It was still a channel on a map of Tokyo from 1924 (Taisho 13). I also see a bridge called Asahi-bashi Bridge. It seems the channel was buried after World War II.
番地入東京市街全図(大正13年 和楽路屋)より。荻窪圭所蔵。
Map of Tokyo with Street Addresses (Warajiya, 1924). In the possession of Kei Ogikubo
Uino
That is quite an old map. Does the name Asahi Inari come from the bridge?
Ogikubo
If you look at an older map from the Edo period… the bridge has not been built yet. Therefore, I would assume Asahi Inari Shrine was built first, and the bridge took its name from the shrine. Many bridges are named after a nearby shrine – Tenjinbashi Bridge and Inaribashi Bridge, for example.
江戸切絵図(嘉永2年 尾張屋)より。国立国会図書館デジタルコレクション。
From Edo Kirie-zu (Owariya, 1849 (Kaei 2)). National Library Digital Collection.
Uino
Then where did the name “Asahi” originate?
Ogikubo
I’m not sure. Perhaps a beautiful sunrise could be viewed from here, since the land around Tsukiji is low, having been reclaimed during the Edo period. That could be the story.
Uino
Asahi Inari Shrine was inundated by waters from Sanjusankenbori in a large earthquake toward the end of the Edo period. Which great earthquake are we referring to?
Ogikubo
It must be the Great Ansei Earthquake. According to “Buko Nenpyo,” a book covering events that occurred during the Edo period, it was the largest earthquake since 1703 (Genroku 16). What happened after it was inundated?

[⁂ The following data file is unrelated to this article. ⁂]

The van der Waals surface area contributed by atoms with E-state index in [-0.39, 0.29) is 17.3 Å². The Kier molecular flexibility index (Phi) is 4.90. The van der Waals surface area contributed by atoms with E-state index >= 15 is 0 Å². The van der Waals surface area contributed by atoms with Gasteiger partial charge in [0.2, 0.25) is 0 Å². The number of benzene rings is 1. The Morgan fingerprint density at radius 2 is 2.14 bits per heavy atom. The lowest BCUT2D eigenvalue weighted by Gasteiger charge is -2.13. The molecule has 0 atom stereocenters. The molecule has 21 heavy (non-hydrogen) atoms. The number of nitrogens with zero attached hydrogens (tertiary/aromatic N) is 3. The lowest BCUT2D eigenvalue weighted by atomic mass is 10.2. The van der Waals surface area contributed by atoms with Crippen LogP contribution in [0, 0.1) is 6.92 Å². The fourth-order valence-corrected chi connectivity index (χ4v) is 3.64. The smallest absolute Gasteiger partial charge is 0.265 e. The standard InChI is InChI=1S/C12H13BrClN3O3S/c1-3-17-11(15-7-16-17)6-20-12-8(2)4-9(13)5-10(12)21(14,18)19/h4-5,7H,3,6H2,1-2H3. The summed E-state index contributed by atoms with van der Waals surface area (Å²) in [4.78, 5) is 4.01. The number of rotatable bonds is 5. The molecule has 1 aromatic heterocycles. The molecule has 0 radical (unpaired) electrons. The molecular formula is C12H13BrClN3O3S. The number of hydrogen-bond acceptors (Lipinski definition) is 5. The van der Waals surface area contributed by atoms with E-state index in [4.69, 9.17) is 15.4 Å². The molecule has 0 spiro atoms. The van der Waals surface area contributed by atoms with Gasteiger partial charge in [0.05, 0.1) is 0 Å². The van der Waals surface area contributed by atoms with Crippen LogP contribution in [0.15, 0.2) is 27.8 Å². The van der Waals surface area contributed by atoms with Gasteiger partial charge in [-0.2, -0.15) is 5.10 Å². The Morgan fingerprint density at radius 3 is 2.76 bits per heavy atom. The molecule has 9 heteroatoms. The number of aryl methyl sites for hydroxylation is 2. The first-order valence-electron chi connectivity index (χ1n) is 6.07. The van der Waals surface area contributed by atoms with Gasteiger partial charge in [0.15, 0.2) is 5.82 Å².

Uino
There is an interesting story about that. A miracle occurred during the Taisho period. After the Great Kanto Earthquake, when Sanjusankenbori dried up and the floor of the channel could be seen, the spirit that had been lost in the Great Ansei Earthquake rose. Asahi Inari Shrine was rebuild, enshrining this spirit.。
Ogikubo
I am curious to know what the spirit looked like. Do you know?
Uino
That is…
Ogikubo
(Excitement)
Uino
That is unknown. Even the people at the shrine office said that they had never seen it. We are not supposed to see these venerable spirits. Naturally, there are no records of them. It is probably a territory of horror that you are not supposed to set foot into.
Ogikubo
That is true. The important thing is not the identity of the spirit, but the fact that the spirit lost in an earlier earthquake reappeared in the next one.
Uino
So that is why it is worshiped as the guardian god of Ginza 3-chome.

 Hence, when you come to Ginza 3-chome, come one block in from the main street to visit Asahi Inari Shrine. You will be able to see many people putting their hands together in front of a shrine uniquely designed, with the main shrine on the roof and the “haiden” front shrine on ground level, to accommodate its urban surroundings.